Type 2 diabetes has become an increasingly serious health problem in the UK and the general population’s physical inactivity seems to be a major contributing factor to this rise (McGavock et al, 2004).
Along with diet and medication, increasing physical activity levels in people with type 2 diabetes is now seen as one of the most important aspects of therapy (Miller and Dunstan, 2004; Di Loreto et al, 2005). One session of moderate physical activity can increase glucose uptake by 40% (Perseghin et al, 1996) and if physical activity can be sustained it can have a dramatic effect on glycaemic control as measured by HbA1c (Boule et al, 2001).
Current guidelines suggest that everyone should accumulate a minimum of 30 minutes moderate physical activity on 5 days a week (Pate et al, 1995). It is estimated that 60–80% of people with type 2 diabetes fail to achieve this (Krug et al, 1991) and up to a third are completely sedentary (Nelson et al, 2002). Yet it is rare that health provision for people with type 2 diabetes prioritises encouraging them to exercise (Wilson et al, 1986; Kirk et al, 2004).
While much research has shown that physical activity interventions can help increase physical activity levels in the short- to medium-term, changes over longer periods seem unsustainable (Miller and Dunstan, 2004; Morgan, 2005).
Research into the reasons why adults with diabetes do not exercise has found that lack of time, lack of local facilities, tiredness, distractions (such as television) and perceived difficulty of taking part in exercise all contribute (Thomas et al, 2004). Among different ethnic groups these barriers to exercise are intensified by cultural norms and social expectations (Lawton et al, 2006)
However, a recent randomised, controlled trial specifically targeted at people with type 2 diabetes has provided positive outcomes. Over the course of a year, the programme used exercise consultations based on the trans-theoretical model of behaviour change (Kirk et al, 2004). This method offers different strategies to the users based on their current stage of readiness to change and encourages them to make their own choices and decisions regarding physical activity. The goal of DOROTHEA (Diabetes On Referral Option To Healthy Exercise for Adults) was to pilot this technique in a local healthcare setting and evaluate whether or not it could be integrated into the diabetes care currently on offer.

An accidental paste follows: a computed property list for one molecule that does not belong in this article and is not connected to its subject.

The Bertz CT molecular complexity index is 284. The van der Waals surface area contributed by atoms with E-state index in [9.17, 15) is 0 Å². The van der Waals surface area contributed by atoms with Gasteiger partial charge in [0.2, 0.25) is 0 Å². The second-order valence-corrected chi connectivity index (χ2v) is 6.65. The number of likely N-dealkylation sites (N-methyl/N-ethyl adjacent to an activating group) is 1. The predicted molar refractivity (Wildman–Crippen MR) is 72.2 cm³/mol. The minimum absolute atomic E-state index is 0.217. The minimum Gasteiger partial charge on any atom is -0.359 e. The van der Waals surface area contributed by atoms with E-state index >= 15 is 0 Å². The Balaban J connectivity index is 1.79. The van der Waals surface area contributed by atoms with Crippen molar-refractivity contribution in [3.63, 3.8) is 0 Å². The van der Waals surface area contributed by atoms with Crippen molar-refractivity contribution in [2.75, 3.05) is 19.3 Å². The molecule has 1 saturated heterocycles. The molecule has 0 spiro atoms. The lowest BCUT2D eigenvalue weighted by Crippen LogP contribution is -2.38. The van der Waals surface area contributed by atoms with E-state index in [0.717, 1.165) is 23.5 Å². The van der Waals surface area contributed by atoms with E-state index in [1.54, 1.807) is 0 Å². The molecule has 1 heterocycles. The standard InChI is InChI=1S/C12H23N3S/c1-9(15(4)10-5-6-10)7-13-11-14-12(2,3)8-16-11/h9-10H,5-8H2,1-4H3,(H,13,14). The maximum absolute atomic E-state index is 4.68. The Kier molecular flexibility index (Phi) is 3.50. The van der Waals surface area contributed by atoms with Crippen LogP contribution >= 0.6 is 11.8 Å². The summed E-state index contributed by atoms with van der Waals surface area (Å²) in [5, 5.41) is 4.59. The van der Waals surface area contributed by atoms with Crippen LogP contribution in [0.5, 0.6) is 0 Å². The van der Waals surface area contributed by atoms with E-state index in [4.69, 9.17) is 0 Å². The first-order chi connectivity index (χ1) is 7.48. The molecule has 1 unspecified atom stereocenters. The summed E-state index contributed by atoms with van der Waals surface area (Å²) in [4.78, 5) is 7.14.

The DOROTHEA programme was established in conjunction with local GP practices. The programme recruited people with type 2 diabetes living within two inner London PCTs. Participants were recruited between April 2004 and February 2005 and were part of the programme for 12 months.
Prior to the launch of the project, all the GP practices in the two selected London PCTs were contacted (n=112) with information about DOROTHEA. Those GP practices that chose to participate then referred people (n=272) based on the participant’s interest upon hearing about the programme and lack of contraindications to exercise. Of the 272 people referred, before the end of the recruitment period (April 2004 until February 2005), 225 attended the first consultation (82.7%).
Over the course of the year, participants attended three in-depth consultations at 0, 3 and 12 months. These one-to-one, semi-structured meetings were conducted with an exercise specialist. The individuals’ current physical activity and motivation levels were established and formed the basis upon which any advice or encouragement was given. The exercise specialist took a role in the following: encouraging the participants to assess the benefits as well as the costs of increasing activity; agreeing possible strategies to help overcome barriers; explaining the effects of exercise on diabetes; and negotiating achievable goals with the participant. General activities such as walking and housework were promoted, with the focus of the consultation being based around the kinds of activity most suited to the individual. This was achieved by looking at any physical activity already part of the individual’s daily life and building on it by adding time, frequency and intensity.
For those participants who wanted a more formal format, the programme offered locally provided exercise options including group walks and exercise classes held at community venues. These activities were designed to be as accessible and enjoyable as possible. Follow up telephone calls at 1, 4 and 9 months offered support and considered any relapse prevention.
Design and outcome measures
The evaluation was carried out using an uncontrolled before and after design. The primary outcome measure used was the 7-day physical activity recall (PAR; Sallis et al, 1985) – this was obtained as part of the consultation with the exercise specialist. The exercise specialist also collected Stage of Change information (Table 1; Prochaska, 1979), SF-36 (Medical Outcome Short Form  Health Survey; Ware and Sherbourne, 1992), waist–hip ratio and resting heart rate data. Other data collected from the participant’s GP practice over the course of the year were: HbA1c, levels of cholesterol and triglycerides, weight and blood pressure.